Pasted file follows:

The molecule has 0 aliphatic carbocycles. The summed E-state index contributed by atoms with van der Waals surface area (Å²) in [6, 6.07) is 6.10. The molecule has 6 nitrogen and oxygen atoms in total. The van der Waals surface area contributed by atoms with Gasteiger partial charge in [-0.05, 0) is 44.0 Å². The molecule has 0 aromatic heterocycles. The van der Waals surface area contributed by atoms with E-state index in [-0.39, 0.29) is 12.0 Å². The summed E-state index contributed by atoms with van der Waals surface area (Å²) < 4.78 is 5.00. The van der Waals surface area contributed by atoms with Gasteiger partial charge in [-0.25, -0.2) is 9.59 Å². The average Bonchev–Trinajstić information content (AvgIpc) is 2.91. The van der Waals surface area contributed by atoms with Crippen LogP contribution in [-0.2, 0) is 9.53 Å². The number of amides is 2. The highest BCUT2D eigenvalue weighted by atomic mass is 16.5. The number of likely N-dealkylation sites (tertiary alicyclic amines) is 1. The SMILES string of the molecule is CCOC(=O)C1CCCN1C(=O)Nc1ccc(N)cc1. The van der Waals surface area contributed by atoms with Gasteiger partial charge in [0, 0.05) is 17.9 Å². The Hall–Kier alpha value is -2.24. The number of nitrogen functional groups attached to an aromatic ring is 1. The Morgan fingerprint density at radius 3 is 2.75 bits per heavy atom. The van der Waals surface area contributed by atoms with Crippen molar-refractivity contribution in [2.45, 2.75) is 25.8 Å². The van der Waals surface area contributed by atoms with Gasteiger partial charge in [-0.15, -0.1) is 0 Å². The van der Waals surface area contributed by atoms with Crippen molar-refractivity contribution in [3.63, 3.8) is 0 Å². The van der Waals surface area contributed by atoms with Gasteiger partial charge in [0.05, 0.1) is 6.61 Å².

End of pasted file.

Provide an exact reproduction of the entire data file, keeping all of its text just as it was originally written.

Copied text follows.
The molecule has 0 aliphatic carbocycles. The summed E-state index contributed by atoms with van der Waals surface area (Å²) in [6, 6.07) is 6.10. The molecule has 6 nitrogen and oxygen atoms in total. The van der Waals surface area contributed by atoms with Gasteiger partial charge in [-0.05, 0) is 44.0 Å². The molecule has 0 aromatic heterocycles. The van der Waals surface area contributed by atoms with E-state index in [-0.39, 0.29) is 12.0 Å². The summed E-state index contributed by atoms with van der Waals surface area (Å²) < 4.78 is 5.00. The van der Waals surface area contributed by atoms with Gasteiger partial charge in [-0.25, -0.2) is 9.59 Å². The average Bonchev–Trinajstić information content (AvgIpc) is 2.91. The van der Waals surface area contributed by atoms with Crippen LogP contribution in [-0.2, 0) is 9.53 Å². The number of amides is 2. The highest BCUT2D eigenvalue weighted by atomic mass is 16.5. The number of likely N-dealkylation sites (tertiary alicyclic amines) is 1. The SMILES string of the molecule is CCOC(=O)C1CCCN1C(=O)Nc1ccc(N)cc1. The van der Waals surface area contributed by atoms with Gasteiger partial charge in [0, 0.05) is 17.9 Å². The Hall–Kier alpha value is -2.24. The number of nitrogen functional groups attached to an aromatic ring is 1. The Morgan fingerprint density at radius 3 is 2.75 bits per heavy atom. The van der Waals surface area contributed by atoms with Crippen molar-refractivity contribution in [2.45, 2.75) is 25.8 Å². The van der Waals surface area contributed by atoms with Gasteiger partial charge in [-0.15, -0.1) is 0 Å². The van der Waals surface area contributed by atoms with Crippen molar-refractivity contribution in [3.63, 3.8) is 0 Å². The van der Waals surface area contributed by atoms with Gasteiger partial charge in [0.05, 0.1) is 6.61 Å².